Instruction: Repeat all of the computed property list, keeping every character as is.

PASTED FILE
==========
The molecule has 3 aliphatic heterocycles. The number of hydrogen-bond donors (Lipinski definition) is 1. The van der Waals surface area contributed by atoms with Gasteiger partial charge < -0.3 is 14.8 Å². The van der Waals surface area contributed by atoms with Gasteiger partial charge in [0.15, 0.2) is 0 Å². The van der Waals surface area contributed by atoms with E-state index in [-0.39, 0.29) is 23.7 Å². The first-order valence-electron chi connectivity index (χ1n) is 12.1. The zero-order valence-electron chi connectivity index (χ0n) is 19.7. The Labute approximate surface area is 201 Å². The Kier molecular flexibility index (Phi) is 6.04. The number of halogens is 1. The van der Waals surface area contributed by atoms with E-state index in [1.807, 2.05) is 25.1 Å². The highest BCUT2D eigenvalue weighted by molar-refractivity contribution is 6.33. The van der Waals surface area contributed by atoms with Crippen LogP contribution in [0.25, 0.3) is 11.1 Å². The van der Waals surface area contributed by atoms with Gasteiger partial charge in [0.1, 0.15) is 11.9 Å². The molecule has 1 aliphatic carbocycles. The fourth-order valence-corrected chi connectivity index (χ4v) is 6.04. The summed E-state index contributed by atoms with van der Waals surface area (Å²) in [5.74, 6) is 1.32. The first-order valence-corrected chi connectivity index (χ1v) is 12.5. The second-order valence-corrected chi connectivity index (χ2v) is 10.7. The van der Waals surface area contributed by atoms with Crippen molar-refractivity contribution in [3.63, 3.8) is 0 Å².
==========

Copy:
The molecule has 3 aliphatic heterocycles. The number of hydrogen-bond donors (Lipinski definition) is 1. The van der Waals surface area contributed by atoms with Gasteiger partial charge < -0.3 is 14.8 Å². The van der Waals surface area contributed by atoms with Gasteiger partial charge in [0.15, 0.2) is 0 Å². The van der Waals surface area contributed by atoms with E-state index in [-0.39, 0.29) is 23.7 Å². The first-order valence-electron chi connectivity index (χ1n) is 12.1. The zero-order valence-electron chi connectivity index (χ0n) is 19.7. The Labute approximate surface area is 201 Å². The Kier molecular flexibility index (Phi) is 6.04. The number of halogens is 1. The van der Waals surface area contributed by atoms with E-state index in [1.807, 2.05) is 25.1 Å². The highest BCUT2D eigenvalue weighted by molar-refractivity contribution is 6.33. The van der Waals surface area contributed by atoms with Crippen LogP contribution in [0.25, 0.3) is 11.1 Å². The van der Waals surface area contributed by atoms with Gasteiger partial charge in [0.1, 0.15) is 11.9 Å². The molecule has 1 aliphatic carbocycles. The fourth-order valence-corrected chi connectivity index (χ4v) is 6.04. The summed E-state index contributed by atoms with van der Waals surface area (Å²) in [5.74, 6) is 1.32. The first-order valence-corrected chi connectivity index (χ1v) is 12.5. The second-order valence-corrected chi connectivity index (χ2v) is 10.7. The van der Waals surface area contributed by atoms with Crippen molar-refractivity contribution in [3.63, 3.8) is 0 Å².